You can also talk about scenarios in which you have displayed the desired skills listed on the application. It’s useful to use the STAR method here; Situation, Task, Action, Result. First explain what is going on and why you are using this scenario to exemplify how you have this particular skill. Then, detail what exactly you had to do. Tell them what you did to meet this target and finally, explain what happened as a result of this. So, for example: Situation: ‘I became a better public speaker because I had to do a presentation in front of my class for my grade, which made me nervous as I am not a very confident person.’
Task: ‘I had to learn how to become a better public speaker so I could successfully do my presentation.’ Action: ‘I practised my talk in front of the mirror and then in front of friends to boost my confidence and ensure I knew what I was talking about.’ Result: ‘My presentation went very well and I became more confident with speaking in front of others.’ Again, the wording of this is pretty clunky but it serves its purpose and you now have a rough idea of what you’re supposed to do for the STAR method. There’s also many helpful things on Google in relation to STAR, so don’t be afraid to do some more research! (I’ve also included a link below which should help).
After that, the next step is to write a final paragraph concluding why you think you are the best candidate for this position and stating your hope to discuss your application with them further. Finally, you sign your letter in the correct way. What’s the correct way, you ask? Well, it all depends on how you started it. If you started with ‘Dear Sir/Madam’ you sign it with ‘Yours faithfully, [insert first name surname].’ If you started it with their name (‘Dear Mrs Smith’) then you sign it with ‘Yours sincerely, [insert first name surname].’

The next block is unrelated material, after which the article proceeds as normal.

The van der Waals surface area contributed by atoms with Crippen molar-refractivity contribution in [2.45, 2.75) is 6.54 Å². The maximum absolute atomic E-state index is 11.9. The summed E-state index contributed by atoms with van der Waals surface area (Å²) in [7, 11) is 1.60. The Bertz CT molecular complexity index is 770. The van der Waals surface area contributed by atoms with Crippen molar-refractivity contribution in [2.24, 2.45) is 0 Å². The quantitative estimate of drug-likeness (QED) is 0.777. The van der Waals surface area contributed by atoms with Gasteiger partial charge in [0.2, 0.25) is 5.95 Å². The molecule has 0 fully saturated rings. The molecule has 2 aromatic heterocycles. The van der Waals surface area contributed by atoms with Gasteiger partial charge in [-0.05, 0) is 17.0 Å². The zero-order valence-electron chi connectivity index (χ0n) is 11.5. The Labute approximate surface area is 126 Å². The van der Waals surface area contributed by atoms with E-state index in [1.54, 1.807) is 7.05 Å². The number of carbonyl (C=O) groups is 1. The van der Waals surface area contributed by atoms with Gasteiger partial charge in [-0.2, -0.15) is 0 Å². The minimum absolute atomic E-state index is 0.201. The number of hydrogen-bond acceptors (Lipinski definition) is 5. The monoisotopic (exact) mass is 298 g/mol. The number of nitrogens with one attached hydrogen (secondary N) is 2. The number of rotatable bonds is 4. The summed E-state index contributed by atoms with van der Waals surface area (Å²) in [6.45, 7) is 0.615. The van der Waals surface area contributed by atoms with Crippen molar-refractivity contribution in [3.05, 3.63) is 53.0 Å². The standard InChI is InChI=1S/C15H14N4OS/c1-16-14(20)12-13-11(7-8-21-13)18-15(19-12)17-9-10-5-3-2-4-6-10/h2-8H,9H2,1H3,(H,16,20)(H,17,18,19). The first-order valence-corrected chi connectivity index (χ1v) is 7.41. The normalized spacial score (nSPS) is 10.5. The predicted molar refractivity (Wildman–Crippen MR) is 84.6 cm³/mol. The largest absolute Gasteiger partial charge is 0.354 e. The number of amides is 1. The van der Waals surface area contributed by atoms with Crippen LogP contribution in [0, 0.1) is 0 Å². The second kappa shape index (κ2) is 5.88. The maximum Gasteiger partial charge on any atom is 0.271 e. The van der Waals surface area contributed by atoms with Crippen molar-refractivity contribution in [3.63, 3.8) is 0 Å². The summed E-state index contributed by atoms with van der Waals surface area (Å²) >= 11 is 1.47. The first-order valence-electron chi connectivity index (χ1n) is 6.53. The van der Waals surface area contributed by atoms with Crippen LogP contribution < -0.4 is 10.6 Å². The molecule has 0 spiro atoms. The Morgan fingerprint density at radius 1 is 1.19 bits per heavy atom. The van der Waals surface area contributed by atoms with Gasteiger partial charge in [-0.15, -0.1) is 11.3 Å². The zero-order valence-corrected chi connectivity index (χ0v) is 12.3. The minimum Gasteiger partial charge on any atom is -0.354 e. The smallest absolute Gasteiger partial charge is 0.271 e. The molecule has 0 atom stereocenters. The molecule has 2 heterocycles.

Now, here’s some technical stuff for ya. Your cover letter should:
- Be no more than 400 words
- Be no more than 1 page
- Be in a size 11 or 12 font
- Be in a simple to read font like Arial or Calibri
- Be neat and orderly
- Be tailored for the specific job you are applying for (i.e., don’t just copy and paste!)
This may seem very scary but you’ll pick it up with practice. There’s loads of helpful guides online that should help you with this and I’ve included some links to these at the bottom of the article. The most important thing to remember is this: Don’t sell yourself short! It may be tempting to downplay your skills and traits but don’t. Companies want you to tell them why you’d be the best candidate for the job and to do that, you need to be confident and assertive.
You obviously shouldn’t lie on your cover letter (so don’t tell them you’re an astronaut who graduated from Cambridge if you aren’t) but there’s no need to devalue your abilities. Just be honest and positive. And don’t get discouraged if you don’t get the job. There will be something out there for you, so always keep trying!
Best of luck!
Written by: Ashley Pannell